Why Navy Families Don’t Sink Essay

Submitted By mvallido
Words: 669
Pages: 3

Why Navy Families Don’t Sink
For about twenty five years now, I always hear “Thank You” everywhere I go especially when I’m in uniform. I know that the appreciation is for my service to our country so my fellow Americans can sleep in peace, worship who they please, say what they want and enjoy the freedom of being a citizen of the United States of America - the land of the free. But the real recipient of this gratitude should be the Navy wives; they have the toughest job in the Navy.
I do not consider myself a great American hero, but the real hero is my wife. A Navy wife like her is who sets America free. You will have to wear the uniform and experience the way of life we live in to understand what I’m trying to say. We are not a “traditional family, headed by a breadwinner-father and a housewife-mother” (Colombo 18). A Navy wife has to be totally independent, heal herself when sick, has the patience of a saint when waiting for her husband to come back, and have a pair of eight hands to keep the flame at home burning when her Sailor is away. She must always be ready to move around the world in a moments notice just to be left alone again. And most of all, she needs a strong heart to sustain the ache of separation, disappointment, joy, sadness and pride. A heart that is large enough to say, I understand when she really does not and to say I love you even when she’s mad.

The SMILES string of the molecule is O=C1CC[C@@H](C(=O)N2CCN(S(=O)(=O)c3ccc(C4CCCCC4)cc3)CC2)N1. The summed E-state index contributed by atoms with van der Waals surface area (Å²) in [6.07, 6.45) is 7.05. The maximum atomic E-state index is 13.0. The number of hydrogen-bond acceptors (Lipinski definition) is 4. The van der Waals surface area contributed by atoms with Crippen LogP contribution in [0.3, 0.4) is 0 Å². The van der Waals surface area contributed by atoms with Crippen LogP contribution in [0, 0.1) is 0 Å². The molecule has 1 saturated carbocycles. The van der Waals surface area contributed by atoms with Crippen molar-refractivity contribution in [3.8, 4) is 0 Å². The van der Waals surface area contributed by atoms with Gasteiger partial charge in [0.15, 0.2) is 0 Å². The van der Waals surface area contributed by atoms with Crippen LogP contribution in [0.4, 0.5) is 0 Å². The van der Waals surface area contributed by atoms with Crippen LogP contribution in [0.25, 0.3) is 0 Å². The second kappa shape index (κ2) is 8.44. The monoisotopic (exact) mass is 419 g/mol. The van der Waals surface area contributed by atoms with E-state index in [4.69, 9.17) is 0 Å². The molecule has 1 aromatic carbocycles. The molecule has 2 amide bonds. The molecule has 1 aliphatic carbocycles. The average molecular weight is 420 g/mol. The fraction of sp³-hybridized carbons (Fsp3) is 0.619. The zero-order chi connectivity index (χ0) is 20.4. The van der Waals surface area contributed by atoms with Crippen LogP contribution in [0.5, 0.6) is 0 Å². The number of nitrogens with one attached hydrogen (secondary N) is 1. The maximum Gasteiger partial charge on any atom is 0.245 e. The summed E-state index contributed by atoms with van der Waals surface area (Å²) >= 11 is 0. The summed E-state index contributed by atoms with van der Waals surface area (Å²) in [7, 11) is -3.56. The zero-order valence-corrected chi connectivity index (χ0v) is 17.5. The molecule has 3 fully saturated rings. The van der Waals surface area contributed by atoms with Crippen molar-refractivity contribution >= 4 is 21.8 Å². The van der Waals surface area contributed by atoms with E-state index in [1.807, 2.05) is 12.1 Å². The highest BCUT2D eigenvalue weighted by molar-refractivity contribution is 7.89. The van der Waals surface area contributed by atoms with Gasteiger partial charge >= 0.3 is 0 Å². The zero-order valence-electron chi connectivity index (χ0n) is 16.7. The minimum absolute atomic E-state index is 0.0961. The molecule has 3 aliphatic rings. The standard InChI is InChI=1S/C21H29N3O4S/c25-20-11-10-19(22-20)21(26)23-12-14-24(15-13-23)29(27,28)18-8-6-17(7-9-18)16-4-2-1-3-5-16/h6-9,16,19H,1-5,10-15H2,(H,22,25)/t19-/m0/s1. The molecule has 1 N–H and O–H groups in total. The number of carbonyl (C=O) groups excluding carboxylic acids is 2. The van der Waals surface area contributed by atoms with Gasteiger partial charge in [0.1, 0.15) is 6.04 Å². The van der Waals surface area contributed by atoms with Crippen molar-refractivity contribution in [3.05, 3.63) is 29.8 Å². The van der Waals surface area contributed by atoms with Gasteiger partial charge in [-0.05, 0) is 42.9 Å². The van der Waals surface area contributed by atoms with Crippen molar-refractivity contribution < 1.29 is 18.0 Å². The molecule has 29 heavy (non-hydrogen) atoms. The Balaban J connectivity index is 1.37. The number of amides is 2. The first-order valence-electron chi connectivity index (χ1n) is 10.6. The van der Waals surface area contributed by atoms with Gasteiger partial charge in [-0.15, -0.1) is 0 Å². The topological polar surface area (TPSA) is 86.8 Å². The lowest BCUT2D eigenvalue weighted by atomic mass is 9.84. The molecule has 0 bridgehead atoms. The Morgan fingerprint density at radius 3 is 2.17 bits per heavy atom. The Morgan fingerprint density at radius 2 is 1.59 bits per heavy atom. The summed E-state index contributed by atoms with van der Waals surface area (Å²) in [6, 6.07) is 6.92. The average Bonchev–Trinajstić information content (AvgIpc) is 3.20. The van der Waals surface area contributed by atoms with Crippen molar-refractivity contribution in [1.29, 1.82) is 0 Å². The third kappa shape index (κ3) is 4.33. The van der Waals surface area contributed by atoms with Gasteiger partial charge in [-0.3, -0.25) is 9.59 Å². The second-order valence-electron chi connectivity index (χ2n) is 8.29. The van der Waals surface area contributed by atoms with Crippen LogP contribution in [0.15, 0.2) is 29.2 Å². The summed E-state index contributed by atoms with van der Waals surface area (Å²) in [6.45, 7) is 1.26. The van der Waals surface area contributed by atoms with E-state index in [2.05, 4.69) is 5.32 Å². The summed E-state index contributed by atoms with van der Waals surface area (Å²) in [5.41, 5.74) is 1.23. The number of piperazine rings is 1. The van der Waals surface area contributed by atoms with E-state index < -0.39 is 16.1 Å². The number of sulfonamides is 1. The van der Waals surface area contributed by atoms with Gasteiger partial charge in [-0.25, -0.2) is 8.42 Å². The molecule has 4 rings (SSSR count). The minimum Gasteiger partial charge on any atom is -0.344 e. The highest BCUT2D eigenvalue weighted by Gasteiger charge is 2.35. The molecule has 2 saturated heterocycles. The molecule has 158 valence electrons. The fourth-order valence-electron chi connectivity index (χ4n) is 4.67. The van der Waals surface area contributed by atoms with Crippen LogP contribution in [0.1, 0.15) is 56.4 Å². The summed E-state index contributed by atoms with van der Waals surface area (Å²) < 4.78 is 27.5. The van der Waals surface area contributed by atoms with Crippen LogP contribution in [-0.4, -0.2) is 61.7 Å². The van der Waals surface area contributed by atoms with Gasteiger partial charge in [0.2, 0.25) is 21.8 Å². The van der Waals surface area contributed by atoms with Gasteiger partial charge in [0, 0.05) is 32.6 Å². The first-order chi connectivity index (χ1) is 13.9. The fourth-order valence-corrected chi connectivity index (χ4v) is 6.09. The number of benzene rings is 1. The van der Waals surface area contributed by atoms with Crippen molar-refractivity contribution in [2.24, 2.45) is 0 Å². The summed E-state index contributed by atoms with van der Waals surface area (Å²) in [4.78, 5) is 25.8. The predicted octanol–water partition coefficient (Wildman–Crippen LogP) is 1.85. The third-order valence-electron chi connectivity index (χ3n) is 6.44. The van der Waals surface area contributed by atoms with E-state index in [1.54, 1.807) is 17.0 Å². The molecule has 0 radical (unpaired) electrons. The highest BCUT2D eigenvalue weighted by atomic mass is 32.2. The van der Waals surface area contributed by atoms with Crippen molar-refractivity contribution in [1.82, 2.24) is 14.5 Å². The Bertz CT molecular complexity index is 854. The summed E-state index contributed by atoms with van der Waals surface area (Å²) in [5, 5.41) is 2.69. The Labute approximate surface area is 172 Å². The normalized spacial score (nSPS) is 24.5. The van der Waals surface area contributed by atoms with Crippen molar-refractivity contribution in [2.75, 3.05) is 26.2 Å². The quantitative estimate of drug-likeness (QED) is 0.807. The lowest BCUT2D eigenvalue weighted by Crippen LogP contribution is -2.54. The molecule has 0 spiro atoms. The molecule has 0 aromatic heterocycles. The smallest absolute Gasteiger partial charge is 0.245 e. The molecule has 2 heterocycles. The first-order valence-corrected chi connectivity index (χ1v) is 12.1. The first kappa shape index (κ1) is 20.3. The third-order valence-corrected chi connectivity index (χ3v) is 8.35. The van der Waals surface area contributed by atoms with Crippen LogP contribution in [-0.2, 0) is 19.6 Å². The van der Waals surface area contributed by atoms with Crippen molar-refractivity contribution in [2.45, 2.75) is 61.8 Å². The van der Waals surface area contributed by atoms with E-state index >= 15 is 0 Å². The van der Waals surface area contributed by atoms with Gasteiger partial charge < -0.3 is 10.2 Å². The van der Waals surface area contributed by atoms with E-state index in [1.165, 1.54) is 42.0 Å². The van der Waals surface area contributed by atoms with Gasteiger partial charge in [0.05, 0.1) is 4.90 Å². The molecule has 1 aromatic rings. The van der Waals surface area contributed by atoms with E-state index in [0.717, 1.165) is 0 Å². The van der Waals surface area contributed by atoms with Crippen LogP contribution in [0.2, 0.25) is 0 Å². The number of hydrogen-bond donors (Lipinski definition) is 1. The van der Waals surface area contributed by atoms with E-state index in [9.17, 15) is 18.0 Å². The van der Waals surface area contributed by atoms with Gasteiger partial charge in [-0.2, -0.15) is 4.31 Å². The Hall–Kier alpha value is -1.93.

Imagine what goes through inside the minds of the thousands of Sailors wives stationed in Yokosuka, just right after the devastating earthquake and tsunami of March 11, 2011 in Japan. The feeling of being left behind so their husbands can get underway to protect their warship from being damage. The uncertainty of what can happen to them in an event the accident at Fukushima Daiichi Nuclear Power Station gets out of control. To find an answer to question why their Sailors left them behind to protect a warship or evacuate other families. And yet, they all said “Take care honey, I love you…”
Some of us in the submarine community go under water for months without seeing sunlight, some in the Special Forces live in the mountains like hermits hunting Al-Qaeda, and some on individual augmentee (IA) duty live in tents in the desert only to be targeted by improvise explosive devices and mortars. And still back home where our families need us, our wives play the role of the father and